How Much Mars Soil Can Plants Tolerate and How Does It Affect Their Nutrient Content?

By: Akshata T.
Year: 2022
School: Aliso Niguel High School
Grade: 11
Science Teacher: Robert Jansen

Alana’s experiment tests whether plants are able to tolerate mars simulant in their growing mediums, and how Mars simulant in various percentages affects plant growth and the nutrient content of the plant.

The student soaked radish seeds overnight. While wearing protective gear, simulant was added to growing trays at 25%, 50%, 75% and 100% of the created experimental growing mediums with compost making up the rest. A control group used standard commercial growing medium with 15 mL of compost in each control tray. All trays were wet with tap water. Seeds were put on top of soil (avoiding clumps of seeds, they will die if stacked) and lids added. No water was added to the seeds for the first three days.

On day 4, lids were removed and trays were watered whenever needed and daily observations were logged. On day 10, only the control group and group 1 had grown enough to gather samples. The control group sample was juiced and measured 3 Brix. Group 1 was unable to produce a sample big enough to produce juice. On day 10, the control group was mostly 8 cm tall, while experimental group 1 was sparsely 2.5 cm tall and experimental group 2 was sparsely 2 cm tall. The other two experimental groups mostly germinated but did not continue to grow enough for further measurements. This data seems to indicate that plants have little tolerance for Mars simulant.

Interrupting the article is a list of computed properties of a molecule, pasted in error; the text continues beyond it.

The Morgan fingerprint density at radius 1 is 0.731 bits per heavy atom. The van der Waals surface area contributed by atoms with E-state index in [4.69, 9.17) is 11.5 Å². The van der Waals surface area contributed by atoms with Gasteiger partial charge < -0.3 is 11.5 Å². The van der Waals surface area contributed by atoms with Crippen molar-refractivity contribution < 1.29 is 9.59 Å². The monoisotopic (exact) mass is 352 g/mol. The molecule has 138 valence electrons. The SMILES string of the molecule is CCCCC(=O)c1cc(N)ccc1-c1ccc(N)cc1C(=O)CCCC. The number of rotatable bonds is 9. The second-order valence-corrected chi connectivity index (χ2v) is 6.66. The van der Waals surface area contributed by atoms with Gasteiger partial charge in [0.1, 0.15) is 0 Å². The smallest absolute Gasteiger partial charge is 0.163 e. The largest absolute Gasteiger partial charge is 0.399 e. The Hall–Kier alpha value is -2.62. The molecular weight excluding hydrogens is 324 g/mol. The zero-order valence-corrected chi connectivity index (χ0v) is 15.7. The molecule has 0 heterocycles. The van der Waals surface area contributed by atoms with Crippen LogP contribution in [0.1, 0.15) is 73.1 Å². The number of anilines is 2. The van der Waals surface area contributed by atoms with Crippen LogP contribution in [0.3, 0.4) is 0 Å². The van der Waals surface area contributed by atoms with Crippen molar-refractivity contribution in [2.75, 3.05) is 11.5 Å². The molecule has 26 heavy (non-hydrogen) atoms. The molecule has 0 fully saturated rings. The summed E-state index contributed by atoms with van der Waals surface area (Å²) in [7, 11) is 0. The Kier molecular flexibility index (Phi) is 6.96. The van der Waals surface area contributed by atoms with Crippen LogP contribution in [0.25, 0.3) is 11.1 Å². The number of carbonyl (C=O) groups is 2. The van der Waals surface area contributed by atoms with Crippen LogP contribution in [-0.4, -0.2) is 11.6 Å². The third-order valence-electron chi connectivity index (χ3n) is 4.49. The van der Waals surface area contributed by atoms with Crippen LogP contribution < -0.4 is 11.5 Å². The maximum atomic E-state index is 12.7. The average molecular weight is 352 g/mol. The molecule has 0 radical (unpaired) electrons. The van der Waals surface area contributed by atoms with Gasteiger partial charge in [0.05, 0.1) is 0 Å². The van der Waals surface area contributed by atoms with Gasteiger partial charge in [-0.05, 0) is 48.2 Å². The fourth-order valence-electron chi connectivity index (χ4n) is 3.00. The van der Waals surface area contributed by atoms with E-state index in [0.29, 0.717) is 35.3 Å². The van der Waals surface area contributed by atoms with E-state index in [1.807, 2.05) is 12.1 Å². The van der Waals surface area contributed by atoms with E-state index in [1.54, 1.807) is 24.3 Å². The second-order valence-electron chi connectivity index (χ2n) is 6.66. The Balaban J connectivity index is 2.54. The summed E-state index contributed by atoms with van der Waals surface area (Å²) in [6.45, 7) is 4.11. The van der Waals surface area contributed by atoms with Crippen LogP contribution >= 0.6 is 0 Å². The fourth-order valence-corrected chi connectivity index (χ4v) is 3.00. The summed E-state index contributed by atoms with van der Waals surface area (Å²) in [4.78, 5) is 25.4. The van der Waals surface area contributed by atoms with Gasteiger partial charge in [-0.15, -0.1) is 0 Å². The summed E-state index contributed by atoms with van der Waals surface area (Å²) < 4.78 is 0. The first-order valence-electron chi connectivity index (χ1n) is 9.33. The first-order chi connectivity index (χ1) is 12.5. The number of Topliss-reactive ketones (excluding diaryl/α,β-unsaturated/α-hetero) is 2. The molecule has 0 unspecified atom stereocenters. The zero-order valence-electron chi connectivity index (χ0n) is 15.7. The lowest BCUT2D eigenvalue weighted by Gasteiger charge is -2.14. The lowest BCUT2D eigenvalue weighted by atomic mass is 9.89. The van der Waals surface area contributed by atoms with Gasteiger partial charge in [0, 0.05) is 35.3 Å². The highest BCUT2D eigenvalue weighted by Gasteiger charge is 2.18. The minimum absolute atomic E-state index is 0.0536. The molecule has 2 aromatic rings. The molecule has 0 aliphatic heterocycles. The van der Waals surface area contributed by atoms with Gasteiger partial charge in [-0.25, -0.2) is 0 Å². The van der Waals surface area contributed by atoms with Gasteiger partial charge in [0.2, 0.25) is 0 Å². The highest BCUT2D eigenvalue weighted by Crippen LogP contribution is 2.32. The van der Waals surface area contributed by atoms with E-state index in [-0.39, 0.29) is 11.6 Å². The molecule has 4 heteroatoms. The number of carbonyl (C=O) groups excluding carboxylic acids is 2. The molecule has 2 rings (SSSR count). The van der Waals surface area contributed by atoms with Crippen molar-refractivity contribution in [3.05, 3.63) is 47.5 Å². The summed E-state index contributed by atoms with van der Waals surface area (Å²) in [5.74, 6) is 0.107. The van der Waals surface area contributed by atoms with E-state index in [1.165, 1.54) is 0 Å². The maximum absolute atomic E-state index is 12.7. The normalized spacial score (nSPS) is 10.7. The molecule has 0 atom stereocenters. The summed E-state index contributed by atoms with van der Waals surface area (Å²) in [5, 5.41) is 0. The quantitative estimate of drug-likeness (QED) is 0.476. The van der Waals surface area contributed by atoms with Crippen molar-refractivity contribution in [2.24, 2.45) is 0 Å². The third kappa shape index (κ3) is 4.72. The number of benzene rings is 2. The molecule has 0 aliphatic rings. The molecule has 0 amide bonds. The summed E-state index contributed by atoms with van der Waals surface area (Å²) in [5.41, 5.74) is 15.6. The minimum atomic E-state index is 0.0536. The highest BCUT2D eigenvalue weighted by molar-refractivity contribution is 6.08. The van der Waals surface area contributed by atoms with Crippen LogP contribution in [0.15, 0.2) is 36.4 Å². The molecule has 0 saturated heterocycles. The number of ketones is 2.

When the experiment was complete, the control group was about 8 cm tall on average, while experimental group 1 was about 2.5 cm tall on average and experimental group 2 was about 2 cm tall on average. The other two experimental groups were unmeasurable. “This data seems to prove that plants have little tolerance for Mars simulant, unlike I had previously thought,” the student wrote.